Quote
Blue Journal

“It’s like bungee jumping with a length of dog chain.”

“I think she was just jealous, the pious Jew manager, when she called me cynical and condescending.”


   Brown Journal

“I fathomed infinity once and it took 3 weeks to repair the damage.”

“Sometimes I feel I’m screaming at deaf men, using sign-language on blind men, and wondering why no one is listening.”

“I’m certain I could write for hours and never once say anything important.”

“Sometimes I think my computer through all its wires and transistors is my gateway to reality.”

“This morning I didn’t want to wake up, I was lost in the best dreams of sex and reality.”

“God lives in the elevator.”

“How can I say ‘I love you’, without saying it?”

“I’ll have a heart-attack and a side of fries.”

“I confess to the sins of not knowing if there is a god.”

“Should I blame insanity on poetry, or poetry on insanity?”

“And to all the cynics of the world I say, ‘Fuck off’.”

“Everyone is a critic who watched the movie backwards and in slow-mo.”

“It’s easier to make a diamond from a hunk of coal than force yourself to write poetry.”

“Why question your own sexuality when you can get others to do it for you?”

“What name appears on God’s bathrobe?”

“Perfection is flawed.”
“Of the people you’ll pass today and never know a name, I am just one.”

“Heaven takes American Express.”


   Black “Confidential” Journal

“I sacrificed my sanity for a 4.0, where is your lust for knowledge.”

“And I’ve drank too much liquor, and masturbated too many times, and had sex once too often, to be considered a saint by someone who hasn’t lived at all.”

“Ah fuck it, sometimes there aren’t enough things to write about.”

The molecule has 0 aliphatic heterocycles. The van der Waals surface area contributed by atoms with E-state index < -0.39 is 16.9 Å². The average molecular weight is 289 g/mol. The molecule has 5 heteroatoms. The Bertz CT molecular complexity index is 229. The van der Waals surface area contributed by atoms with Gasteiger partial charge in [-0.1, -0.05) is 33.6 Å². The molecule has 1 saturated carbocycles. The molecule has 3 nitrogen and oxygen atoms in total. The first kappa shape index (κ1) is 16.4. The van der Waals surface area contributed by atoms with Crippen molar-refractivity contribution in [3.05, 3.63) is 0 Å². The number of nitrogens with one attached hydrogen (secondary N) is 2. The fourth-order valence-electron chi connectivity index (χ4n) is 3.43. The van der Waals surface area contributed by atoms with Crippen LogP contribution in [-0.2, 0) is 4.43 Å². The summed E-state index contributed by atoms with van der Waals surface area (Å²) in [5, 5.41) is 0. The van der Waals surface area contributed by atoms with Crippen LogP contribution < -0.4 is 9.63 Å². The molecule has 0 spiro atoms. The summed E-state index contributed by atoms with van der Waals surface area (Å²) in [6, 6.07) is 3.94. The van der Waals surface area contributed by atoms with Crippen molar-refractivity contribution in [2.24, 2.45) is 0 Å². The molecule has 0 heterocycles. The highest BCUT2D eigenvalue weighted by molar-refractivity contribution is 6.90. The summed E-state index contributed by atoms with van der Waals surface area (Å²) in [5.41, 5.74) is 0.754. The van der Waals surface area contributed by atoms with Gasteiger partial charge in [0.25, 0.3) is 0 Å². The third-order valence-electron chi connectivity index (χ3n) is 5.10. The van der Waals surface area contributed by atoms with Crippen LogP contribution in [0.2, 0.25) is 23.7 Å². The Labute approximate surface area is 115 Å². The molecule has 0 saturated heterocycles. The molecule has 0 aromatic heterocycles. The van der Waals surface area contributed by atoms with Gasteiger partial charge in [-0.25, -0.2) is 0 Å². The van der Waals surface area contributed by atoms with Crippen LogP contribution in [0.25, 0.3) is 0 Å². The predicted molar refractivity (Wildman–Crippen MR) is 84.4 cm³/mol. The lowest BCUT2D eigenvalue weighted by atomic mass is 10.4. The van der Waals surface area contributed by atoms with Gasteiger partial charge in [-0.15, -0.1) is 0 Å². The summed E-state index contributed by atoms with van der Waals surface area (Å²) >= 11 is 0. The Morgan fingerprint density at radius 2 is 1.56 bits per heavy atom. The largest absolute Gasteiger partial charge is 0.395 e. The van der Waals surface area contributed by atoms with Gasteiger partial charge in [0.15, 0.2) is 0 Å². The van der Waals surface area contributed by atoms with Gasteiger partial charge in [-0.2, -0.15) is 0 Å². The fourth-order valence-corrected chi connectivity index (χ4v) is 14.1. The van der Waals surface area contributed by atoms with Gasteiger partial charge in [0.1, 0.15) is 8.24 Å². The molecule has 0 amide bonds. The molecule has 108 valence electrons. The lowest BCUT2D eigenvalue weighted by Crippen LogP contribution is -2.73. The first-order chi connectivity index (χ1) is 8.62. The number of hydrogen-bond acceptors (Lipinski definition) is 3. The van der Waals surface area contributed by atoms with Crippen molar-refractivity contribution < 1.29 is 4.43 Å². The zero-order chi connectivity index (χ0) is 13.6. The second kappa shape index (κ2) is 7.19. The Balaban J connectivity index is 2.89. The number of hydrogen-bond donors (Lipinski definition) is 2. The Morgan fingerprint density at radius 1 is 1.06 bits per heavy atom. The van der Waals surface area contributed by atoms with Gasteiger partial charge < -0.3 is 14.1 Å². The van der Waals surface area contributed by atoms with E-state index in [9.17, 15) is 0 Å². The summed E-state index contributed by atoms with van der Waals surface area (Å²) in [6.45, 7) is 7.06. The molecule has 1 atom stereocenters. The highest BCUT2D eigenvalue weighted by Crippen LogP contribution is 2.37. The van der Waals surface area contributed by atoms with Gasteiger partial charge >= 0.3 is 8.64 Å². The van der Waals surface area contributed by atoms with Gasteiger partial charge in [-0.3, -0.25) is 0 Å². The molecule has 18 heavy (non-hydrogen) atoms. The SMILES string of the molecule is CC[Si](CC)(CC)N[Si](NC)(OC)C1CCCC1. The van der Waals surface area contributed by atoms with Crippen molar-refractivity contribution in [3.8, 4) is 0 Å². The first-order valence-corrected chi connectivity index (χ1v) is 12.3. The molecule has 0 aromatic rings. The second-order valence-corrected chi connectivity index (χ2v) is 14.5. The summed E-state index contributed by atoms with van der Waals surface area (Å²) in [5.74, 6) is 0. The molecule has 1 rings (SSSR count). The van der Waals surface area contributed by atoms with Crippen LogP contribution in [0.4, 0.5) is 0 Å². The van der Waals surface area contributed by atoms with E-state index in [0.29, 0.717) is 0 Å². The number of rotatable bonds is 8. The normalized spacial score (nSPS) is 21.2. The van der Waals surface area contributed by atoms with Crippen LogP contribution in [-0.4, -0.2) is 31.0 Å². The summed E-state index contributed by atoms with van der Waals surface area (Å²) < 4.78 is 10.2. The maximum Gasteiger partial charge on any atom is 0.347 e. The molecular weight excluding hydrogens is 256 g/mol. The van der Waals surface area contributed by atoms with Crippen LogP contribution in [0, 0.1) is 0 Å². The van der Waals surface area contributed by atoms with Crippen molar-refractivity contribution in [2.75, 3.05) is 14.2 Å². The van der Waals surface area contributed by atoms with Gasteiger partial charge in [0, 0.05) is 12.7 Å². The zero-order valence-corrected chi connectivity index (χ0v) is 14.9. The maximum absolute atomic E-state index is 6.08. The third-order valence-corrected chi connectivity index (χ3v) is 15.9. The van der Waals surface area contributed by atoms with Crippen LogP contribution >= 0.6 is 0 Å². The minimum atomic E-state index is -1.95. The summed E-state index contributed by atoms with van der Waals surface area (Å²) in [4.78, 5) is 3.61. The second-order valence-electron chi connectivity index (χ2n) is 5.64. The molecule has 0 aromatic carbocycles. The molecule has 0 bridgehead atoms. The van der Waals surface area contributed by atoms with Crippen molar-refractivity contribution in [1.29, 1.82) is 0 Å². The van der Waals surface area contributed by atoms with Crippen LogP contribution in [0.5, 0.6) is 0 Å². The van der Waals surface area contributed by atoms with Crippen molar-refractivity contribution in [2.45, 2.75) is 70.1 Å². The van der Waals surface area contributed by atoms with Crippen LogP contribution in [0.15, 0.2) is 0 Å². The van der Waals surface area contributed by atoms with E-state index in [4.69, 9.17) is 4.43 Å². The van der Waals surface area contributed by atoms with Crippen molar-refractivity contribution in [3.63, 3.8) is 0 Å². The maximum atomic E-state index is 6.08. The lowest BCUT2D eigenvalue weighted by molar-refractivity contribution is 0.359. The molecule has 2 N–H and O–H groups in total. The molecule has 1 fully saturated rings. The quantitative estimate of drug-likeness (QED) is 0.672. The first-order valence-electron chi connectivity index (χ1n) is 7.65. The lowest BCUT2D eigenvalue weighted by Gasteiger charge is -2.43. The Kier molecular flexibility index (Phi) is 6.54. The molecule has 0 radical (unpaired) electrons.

“No one understands the art of shaving, its Zen. Zen and the art of shaving.”

“I never wanted to be The Duke, and have a snarl that both attracted women and scared people away.”

“It didn’t hurt so much leaving, as it hurt falling in love.”

“That fake leather jacket matches your personality.”

“The voices in my head won’t stop screaming obscenities at 2 am like I’m a fucking lunatic—let me sleep.”

“My apathy binds me to who I am. Take away everything in my life, and I will not leave dishearten.”


   Hemp Journal

“I’ve seen only 20 sides of America and I’m not afraid to keep looking.”

“I’ve never seen a math book leer quite like this one leers, waiting for me to pick it up and read it.”

“And I was just like God before he rested his feet by the fire and went to sleep.”

“What face do you wear when you look to the sky?”
"Something smart so that I can impress people I don't know." - Some Author I've Not Read

clockworkjoe

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Re: Tweets are the new Aphorisms
« Reply #1 on: January 05, 2010, 06:05:18 PM »
I just read an essay with a remarkably similar point http://radar.oreilly.com/2009/11/what-would-jane-austen-have-tw.html